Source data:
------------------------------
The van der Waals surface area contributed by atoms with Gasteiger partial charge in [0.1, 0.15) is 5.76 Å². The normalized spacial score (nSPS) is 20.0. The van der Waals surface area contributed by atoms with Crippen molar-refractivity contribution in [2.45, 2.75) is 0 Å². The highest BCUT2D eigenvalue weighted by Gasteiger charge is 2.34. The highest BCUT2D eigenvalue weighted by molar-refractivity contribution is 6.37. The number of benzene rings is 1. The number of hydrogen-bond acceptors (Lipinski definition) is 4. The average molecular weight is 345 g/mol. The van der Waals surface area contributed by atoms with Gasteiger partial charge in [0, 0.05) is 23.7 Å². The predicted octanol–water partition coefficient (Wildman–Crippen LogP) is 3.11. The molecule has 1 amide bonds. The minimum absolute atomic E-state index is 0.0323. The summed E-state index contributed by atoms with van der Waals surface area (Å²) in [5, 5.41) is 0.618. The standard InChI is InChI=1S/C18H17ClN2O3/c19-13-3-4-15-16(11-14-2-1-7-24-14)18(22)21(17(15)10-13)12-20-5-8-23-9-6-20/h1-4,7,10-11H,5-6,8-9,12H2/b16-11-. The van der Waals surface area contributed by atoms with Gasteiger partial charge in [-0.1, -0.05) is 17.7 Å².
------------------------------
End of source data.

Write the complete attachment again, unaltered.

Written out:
The van der Waals surface area contributed by atoms with Gasteiger partial charge in [0.1, 0.15) is 5.76 Å². The normalized spacial score (nSPS) is 20.0. The van der Waals surface area contributed by atoms with Crippen molar-refractivity contribution in [2.45, 2.75) is 0 Å². The highest BCUT2D eigenvalue weighted by Gasteiger charge is 2.34. The highest BCUT2D eigenvalue weighted by molar-refractivity contribution is 6.37. The number of benzene rings is 1. The number of hydrogen-bond acceptors (Lipinski definition) is 4. The average molecular weight is 345 g/mol. The van der Waals surface area contributed by atoms with Gasteiger partial charge in [0, 0.05) is 23.7 Å². The predicted octanol–water partition coefficient (Wildman–Crippen LogP) is 3.11. The molecule has 1 amide bonds. The minimum absolute atomic E-state index is 0.0323. The summed E-state index contributed by atoms with van der Waals surface area (Å²) in [5, 5.41) is 0.618. The standard InChI is InChI=1S/C18H17ClN2O3/c19-13-3-4-15-16(11-14-2-1-7-24-14)18(22)21(17(15)10-13)12-20-5-8-23-9-6-20/h1-4,7,10-11H,5-6,8-9,12H2/b16-11-. The van der Waals surface area contributed by atoms with Gasteiger partial charge in [-0.1, -0.05) is 17.7 Å².